King's Business - 1920-03


T h e Peril o f Democracy The Weakness of Democracy and the Course World Events A re Taking. From a Booklet by DR. I M. HALDEMAN

HE peril of democracy lies in the fact that its strength is its weakness. The strength of democracy is its individ­ ualism. But as soon as de­ mocracy is triumphant in order to sustain itself it

the sea when it is driven by contrary winds. But the law of self-defense remains when all other laws fail. It remains in a nation, a people, a society. This law will make itself known. The people themselves will demand that a stop,, a halt be put to lawlessness, to disorder. There will be a demand for strong men, men of courage, firmness, iron men. Wherever they may be found the peo­ ple will rally round them. Presently here and there throughout Europe and Asia these men will be seen coming to the front and leading their respective communities, peoples and nations; and when you count them up you will find they are tern in number. No matter what name you give them— rulers, pres­ idents or governors— they will be in au­ thority and power actual kings; five of them will be found in the territory which extends from Scotland eastward to the Adriatic line of the Balkan penin­ sula, and five from that line eastward including Persia. But these democratic kings will not be content to hold their power at the will of the people. They know the fickleness of the multitude, the tendency to revolution. They will come together They will form a league or federation of kings and this under them will result in a League of Nations. Such a league or federation will need unification, con­ centration of authority and decision, a general head; in short, for mutual pro­ tection and conservation of power the kings themselves will need a central deposit of kingly resource and power; There must be a final authority, an absolute head. The growing statue must have a head. 1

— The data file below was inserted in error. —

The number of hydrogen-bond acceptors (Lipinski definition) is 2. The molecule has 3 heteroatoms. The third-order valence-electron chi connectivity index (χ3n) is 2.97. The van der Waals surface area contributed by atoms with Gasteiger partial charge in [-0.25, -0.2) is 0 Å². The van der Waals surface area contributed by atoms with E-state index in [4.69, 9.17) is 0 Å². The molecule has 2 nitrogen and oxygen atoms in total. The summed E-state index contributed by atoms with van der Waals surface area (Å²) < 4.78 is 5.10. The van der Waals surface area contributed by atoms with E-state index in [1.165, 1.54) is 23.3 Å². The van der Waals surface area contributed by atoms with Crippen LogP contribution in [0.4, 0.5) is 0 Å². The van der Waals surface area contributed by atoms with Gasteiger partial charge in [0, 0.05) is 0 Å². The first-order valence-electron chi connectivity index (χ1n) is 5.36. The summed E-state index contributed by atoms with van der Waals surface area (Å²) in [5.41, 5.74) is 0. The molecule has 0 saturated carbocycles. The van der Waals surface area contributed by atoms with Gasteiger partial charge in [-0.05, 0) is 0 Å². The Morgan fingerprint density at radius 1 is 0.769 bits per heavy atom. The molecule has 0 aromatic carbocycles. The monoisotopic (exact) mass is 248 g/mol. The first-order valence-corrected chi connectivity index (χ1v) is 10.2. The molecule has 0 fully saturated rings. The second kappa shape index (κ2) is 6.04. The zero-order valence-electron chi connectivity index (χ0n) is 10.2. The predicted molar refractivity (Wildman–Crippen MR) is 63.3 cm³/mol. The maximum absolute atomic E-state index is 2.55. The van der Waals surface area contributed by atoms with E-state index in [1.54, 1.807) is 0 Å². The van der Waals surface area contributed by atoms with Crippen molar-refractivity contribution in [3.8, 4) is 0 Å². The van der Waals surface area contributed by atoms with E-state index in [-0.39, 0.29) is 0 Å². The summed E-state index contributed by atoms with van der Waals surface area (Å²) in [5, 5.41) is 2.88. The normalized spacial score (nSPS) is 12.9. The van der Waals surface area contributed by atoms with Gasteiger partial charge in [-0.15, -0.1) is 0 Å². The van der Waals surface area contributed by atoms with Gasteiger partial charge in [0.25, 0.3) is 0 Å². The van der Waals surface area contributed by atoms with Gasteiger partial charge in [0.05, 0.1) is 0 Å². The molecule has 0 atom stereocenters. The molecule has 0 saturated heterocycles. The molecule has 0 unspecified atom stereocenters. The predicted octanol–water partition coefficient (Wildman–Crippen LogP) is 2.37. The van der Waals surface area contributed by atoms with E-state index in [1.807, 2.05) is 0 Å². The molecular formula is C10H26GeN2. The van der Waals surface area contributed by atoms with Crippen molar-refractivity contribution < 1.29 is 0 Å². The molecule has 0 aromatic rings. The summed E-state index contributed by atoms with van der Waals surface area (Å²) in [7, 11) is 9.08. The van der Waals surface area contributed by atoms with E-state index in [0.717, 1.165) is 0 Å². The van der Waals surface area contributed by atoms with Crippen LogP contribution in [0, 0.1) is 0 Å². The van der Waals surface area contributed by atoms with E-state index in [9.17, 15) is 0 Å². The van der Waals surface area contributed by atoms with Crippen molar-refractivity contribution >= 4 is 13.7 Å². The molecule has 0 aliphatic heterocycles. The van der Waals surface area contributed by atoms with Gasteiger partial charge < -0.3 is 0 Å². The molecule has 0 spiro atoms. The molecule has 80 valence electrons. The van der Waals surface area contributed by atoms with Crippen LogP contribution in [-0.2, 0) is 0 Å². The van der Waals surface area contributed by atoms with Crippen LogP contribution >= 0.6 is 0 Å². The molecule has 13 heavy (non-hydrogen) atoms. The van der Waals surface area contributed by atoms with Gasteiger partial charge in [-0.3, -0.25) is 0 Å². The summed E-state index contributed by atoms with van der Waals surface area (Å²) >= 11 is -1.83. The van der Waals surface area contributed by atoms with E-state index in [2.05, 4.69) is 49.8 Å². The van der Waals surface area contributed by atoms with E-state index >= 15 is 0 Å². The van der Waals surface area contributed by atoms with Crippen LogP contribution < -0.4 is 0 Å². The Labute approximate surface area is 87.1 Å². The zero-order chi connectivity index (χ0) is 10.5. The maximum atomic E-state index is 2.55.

must be efficient. Efficiency is obtained only by concentration. Concentration eliminates the many and demands the few. The few must be men of strength, capacity, iron-like will and (^termina­ tion. Presently democracy finds itself in the hands of a few authoritative men; and every day in the name of efficiency, the authority of these men becomes more arbitrary; sooner or later one will begin to assert itself above all others. At this individualism takes alarm and no matter what may be the name of the' rulers or ruler it sees the shadow of autocracy again, protests, is resisted and by and by mak­ ing its protest energetic, a revolution is on. Thus in the nature of the case democracy is always on the edge of rev­ olution. It will be so in this case. A revolution is bound to come throughout Europe and Asia. Out of revolution will come more or less anarchic conditions. The Word of God declares the people will be in tumult and full of unrest as (Continued from previous page) its place in our answer to the Charge of pessimism— even if it be but a sub­ sidiary place— for the main consolation must ever be the certainty of a glorious future that depends on more solid ground for confidence than anything connected with the service, however faithful, of imperfect human beings.—

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